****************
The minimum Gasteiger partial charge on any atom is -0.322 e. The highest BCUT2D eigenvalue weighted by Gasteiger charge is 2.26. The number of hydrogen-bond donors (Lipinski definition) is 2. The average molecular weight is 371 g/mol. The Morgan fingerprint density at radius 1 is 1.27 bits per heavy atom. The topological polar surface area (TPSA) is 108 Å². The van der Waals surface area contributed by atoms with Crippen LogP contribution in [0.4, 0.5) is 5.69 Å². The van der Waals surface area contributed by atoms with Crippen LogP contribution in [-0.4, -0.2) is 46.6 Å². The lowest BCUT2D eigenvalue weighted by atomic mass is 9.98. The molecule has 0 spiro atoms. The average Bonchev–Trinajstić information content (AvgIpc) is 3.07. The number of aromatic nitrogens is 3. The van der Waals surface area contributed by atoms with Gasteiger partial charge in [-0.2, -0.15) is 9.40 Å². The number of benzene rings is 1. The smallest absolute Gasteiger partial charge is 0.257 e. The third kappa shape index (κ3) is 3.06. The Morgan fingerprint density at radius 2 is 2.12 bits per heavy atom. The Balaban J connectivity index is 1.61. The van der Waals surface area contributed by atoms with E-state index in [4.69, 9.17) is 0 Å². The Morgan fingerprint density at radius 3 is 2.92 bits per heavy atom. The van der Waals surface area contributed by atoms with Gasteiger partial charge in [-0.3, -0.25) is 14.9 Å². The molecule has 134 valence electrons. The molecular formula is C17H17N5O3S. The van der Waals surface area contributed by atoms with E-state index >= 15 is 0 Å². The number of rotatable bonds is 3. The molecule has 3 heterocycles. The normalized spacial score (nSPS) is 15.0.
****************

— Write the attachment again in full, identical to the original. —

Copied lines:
The minimum Gasteiger partial charge on any atom is -0.322 e. The highest BCUT2D eigenvalue weighted by Gasteiger charge is 2.26. The number of hydrogen-bond donors (Lipinski definition) is 2. The average molecular weight is 371 g/mol. The Morgan fingerprint density at radius 1 is 1.27 bits per heavy atom. The topological polar surface area (TPSA) is 108 Å². The van der Waals surface area contributed by atoms with Crippen LogP contribution in [0.4, 0.5) is 5.69 Å². The van der Waals surface area contributed by atoms with Crippen LogP contribution in [-0.4, -0.2) is 46.6 Å². The lowest BCUT2D eigenvalue weighted by atomic mass is 9.98. The molecule has 0 spiro atoms. The average Bonchev–Trinajstić information content (AvgIpc) is 3.07. The number of aromatic nitrogens is 3. The van der Waals surface area contributed by atoms with Gasteiger partial charge in [-0.2, -0.15) is 9.40 Å². The number of benzene rings is 1. The smallest absolute Gasteiger partial charge is 0.257 e. The third kappa shape index (κ3) is 3.06. The Morgan fingerprint density at radius 2 is 2.12 bits per heavy atom. The Balaban J connectivity index is 1.61. The van der Waals surface area contributed by atoms with E-state index in [4.69, 9.17) is 0 Å². The Morgan fingerprint density at radius 3 is 2.92 bits per heavy atom. The van der Waals surface area contributed by atoms with Gasteiger partial charge in [-0.3, -0.25) is 14.9 Å². The molecule has 134 valence electrons. The molecular formula is C17H17N5O3S. The van der Waals surface area contributed by atoms with E-state index >= 15 is 0 Å². The number of rotatable bonds is 3. The molecule has 3 heterocycles. The normalized spacial score (nSPS) is 15.0.